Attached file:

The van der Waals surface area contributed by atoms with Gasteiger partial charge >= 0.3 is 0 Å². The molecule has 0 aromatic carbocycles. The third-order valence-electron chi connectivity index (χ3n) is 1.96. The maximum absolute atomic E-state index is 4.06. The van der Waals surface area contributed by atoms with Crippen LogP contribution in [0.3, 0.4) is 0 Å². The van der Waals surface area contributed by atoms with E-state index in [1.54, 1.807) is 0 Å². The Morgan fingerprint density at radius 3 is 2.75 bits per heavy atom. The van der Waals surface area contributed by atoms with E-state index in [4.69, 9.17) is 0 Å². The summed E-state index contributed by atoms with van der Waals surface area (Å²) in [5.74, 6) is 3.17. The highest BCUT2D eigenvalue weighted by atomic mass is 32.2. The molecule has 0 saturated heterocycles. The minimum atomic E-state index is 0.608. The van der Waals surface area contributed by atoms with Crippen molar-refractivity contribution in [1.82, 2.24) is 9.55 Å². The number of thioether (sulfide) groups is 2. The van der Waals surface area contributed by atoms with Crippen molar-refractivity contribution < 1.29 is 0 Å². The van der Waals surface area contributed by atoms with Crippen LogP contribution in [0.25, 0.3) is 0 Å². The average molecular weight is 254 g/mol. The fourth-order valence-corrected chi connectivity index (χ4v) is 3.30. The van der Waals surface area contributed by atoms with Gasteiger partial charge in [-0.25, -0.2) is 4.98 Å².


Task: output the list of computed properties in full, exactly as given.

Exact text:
The van der Waals surface area contributed by atoms with Gasteiger partial charge >= 0.3 is 0 Å². The molecule has 0 aromatic carbocycles. The third-order valence-electron chi connectivity index (χ3n) is 1.96. The maximum absolute atomic E-state index is 4.06. The van der Waals surface area contributed by atoms with Crippen LogP contribution in [0.3, 0.4) is 0 Å². The van der Waals surface area contributed by atoms with E-state index in [1.54, 1.807) is 0 Å². The Morgan fingerprint density at radius 3 is 2.75 bits per heavy atom. The van der Waals surface area contributed by atoms with E-state index in [4.69, 9.17) is 0 Å². The summed E-state index contributed by atoms with van der Waals surface area (Å²) in [5.74, 6) is 3.17. The highest BCUT2D eigenvalue weighted by atomic mass is 32.2. The molecule has 0 saturated heterocycles. The minimum atomic E-state index is 0.608. The van der Waals surface area contributed by atoms with Crippen molar-refractivity contribution in [1.82, 2.24) is 9.55 Å². The number of thioether (sulfide) groups is 2. The van der Waals surface area contributed by atoms with Crippen molar-refractivity contribution < 1.29 is 0 Å². The van der Waals surface area contributed by atoms with Crippen LogP contribution in [0.25, 0.3) is 0 Å². The average molecular weight is 254 g/mol. The fourth-order valence-corrected chi connectivity index (χ4v) is 3.30. The van der Waals surface area contributed by atoms with Gasteiger partial charge in [-0.25, -0.2) is 4.98 Å².